Before landing at Soul Mate, I sent a past manuscript off to another publisher. It came back with the following comments: “Well-written, but not really a romance.”
After reading my latest novel, my fiancé put it down, turned to me, and said, “It’s weird and awesome, but it’s not a romance.”
Um, what? Of course my books are romances. I’ve been gulping down frothy, romantic yumminess since I was a pre-teen. Heck, I’ve probably read more romances than there are variations on the feisty-heroine-trapped-by-tragic-circumstances-into-a-marriage-she-doesn’t-(but-really-kinda-does)-want, romantic theme. Every stumble into a hero’s arms; every misunderstood interaction with an ex; every improbable, simultaneous orgasm: I’ve read it all, people.
Oh yes, I’m a romance professional (a ro-pro?). While I devour a lot of science fiction, fantasy, and horror, I’m truly at home with the romance, from its tried-and-true formulas to its gooey, homey core. Seven years ago, come time to put fingers to keyboards and write my great American novel, I knew exactly what genre I wanted to embrace. HEA all the way, baby!
Below I’ve compiled a checklist of what I think are crucial components of the romance. The first three are required and the last few mere suggestions, maybe some a bit more serious than others.
- Romance should be the driving force behind the story. Yeah, kind of obvious, but it bears mentioning. Your main characters? The romantic leads. The central tension? Whether your romantic couple will end up together (hint: they will; see below). All other plot devices, from minor characters to various subplots, should mirror or echo the novel’s chief driving force, which is, simply, The Romance.
- HEA. Come on – you know it’s true. A romance isn’t a romance that ends without some kind of promise of eternal, quite possibly Disney-esque, togetherness. A guarantee of happily ever after may be as realistic as the aforementioned simultaneous orgasm, but we don’t park ourselves in front of romance novels in order to work through existential angst. If we wanted ambiguity, we’d reread The Handmaid’s Tale while spooning chocolate ice cream into our mouths and glaring at our spouses.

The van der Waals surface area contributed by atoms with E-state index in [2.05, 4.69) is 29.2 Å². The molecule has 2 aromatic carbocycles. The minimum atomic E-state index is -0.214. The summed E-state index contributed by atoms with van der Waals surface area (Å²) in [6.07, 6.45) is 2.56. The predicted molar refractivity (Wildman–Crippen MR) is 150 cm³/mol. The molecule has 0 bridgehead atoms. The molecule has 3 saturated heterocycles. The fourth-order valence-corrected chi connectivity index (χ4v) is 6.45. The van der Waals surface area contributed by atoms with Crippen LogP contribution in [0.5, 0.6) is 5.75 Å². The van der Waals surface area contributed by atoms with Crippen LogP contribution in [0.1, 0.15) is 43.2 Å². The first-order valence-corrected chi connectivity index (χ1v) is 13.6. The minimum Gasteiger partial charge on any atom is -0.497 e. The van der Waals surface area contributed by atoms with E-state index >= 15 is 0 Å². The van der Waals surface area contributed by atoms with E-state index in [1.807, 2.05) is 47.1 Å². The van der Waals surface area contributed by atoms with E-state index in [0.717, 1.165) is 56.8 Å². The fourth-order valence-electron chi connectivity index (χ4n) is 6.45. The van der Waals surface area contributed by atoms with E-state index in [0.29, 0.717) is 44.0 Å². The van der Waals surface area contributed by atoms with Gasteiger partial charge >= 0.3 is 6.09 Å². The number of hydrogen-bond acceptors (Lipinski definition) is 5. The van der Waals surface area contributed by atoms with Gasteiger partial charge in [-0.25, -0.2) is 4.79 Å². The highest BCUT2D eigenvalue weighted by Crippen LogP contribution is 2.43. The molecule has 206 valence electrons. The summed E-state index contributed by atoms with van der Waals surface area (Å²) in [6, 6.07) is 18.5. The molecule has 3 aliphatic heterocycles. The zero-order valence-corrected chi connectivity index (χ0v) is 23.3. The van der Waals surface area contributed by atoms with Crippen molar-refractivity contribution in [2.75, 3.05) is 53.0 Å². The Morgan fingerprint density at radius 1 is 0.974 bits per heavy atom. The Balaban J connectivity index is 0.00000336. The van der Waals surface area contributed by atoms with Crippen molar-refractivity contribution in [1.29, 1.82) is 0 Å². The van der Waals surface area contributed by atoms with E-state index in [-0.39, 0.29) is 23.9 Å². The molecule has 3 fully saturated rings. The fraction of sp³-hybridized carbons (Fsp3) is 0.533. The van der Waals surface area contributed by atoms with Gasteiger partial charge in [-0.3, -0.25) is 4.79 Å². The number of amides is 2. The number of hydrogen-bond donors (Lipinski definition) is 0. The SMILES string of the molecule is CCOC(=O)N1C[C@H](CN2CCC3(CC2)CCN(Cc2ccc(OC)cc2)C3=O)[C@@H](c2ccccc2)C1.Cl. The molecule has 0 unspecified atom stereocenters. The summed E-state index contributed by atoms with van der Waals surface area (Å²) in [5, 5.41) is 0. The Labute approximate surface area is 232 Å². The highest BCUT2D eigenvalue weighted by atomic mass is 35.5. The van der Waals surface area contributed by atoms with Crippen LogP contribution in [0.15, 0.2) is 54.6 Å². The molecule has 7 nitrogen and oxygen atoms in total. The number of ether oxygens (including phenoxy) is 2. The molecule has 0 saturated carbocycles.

- Feelings are central. Romances novels come in a huge array of subgenres, from historical to paranormal. These variations introduce some new and interesting elements, but regardless of what accessories the romance wears, emotions are the ultimate little black dress. Plot lines may be elaborate or simple, trite or creative; the one thing that unites them is the emphasis on the primacy of feelings. Action, adventure, elaborate world building, historical accuracy, and intricate mysteries are all well and good, but if the feelings ain’t taking center stage, we ain’t got a romance, folks.
- Romances need to steer clear of politics and other controversial topics. Your hero protests LGBT Pride Parades with signs like “Adam and Eve, not Adam and Steve”? Your shero worked for a time as a nurse at Planned Parenthood? Best keep it under wraps. Romance is the single best-selling fiction genre; it didn’t get that way through polarizing.
- Let’s be real: Romances are pretty darn formulaic: 1. meeting, 2. attraction, 3. icky conflict, 4. yummy resolution, 5. HEA. Given the escapist nature of romances, we don’t like to dip our toes into too much of the unknown. Chaos and ambiguity are real. Romances are fantasies. We’ll stick with the tried-and-true, thank you very much.
- People love alphas. They do. Sheroes have become stronger over the years, but the hero usually remains that much stronger. He’s the protector. The personification of the raw power of love. The wild stallion who can only be tamed by the feisty, loving shero who will never give up on him. She nurtures him, and he channels his mountainous passion into adoring her and keeping her safe, even if from him. Think Twilight, minus the sparkles.
- Everyone needs to be hot, even if hot in their “own way.” Romances are fantasies, right? Few readers want to project ourselves onto peeps who, well, look like reality. Like, you know, us. Yes, but. While we may secretly want our sheroes to cause a teensy bit of rubbernecking, they also can’t be gorgeous like those annoying, preppie cheerleaders in high school who got nominated for homecoming queen and dated the quarterback while we spent our evenings highlighting information on the War of 1812. Enter the shero-who-doesn’t-know-she’s-beautiful; it’s a thin but productive line between fantasy and relatability. As for the hero, he just needs to be sexy. He may be too rugged to be pretty, but he’s still a nice hunk of denim-clad manflesh.
I actually have a few more comments, some tongue-in-cheek and some more serious, but I think I’ll stop here. Looking back, I can see I actually don’t do all of these things. I definitely don’t divorce politics from my books, and my sheroes are never pretty. Plus, as people keep reminding me, my heroes are usually pretty darn beta.
But the romance. It’s all about the romance. Do I put in the center of my novels the amazing dance between romantic desire and self-realization? Are emotions the propellers that drive my books toward their dramatic conclusions? Am I happily-ever-aftering all over the place? Mostly. Maybe I do romance slightly differently, but I do do it. At the end of the day, I’m a purveyor of escapist fantasies that, while a bit more political, still emphasize the importance of love above all things.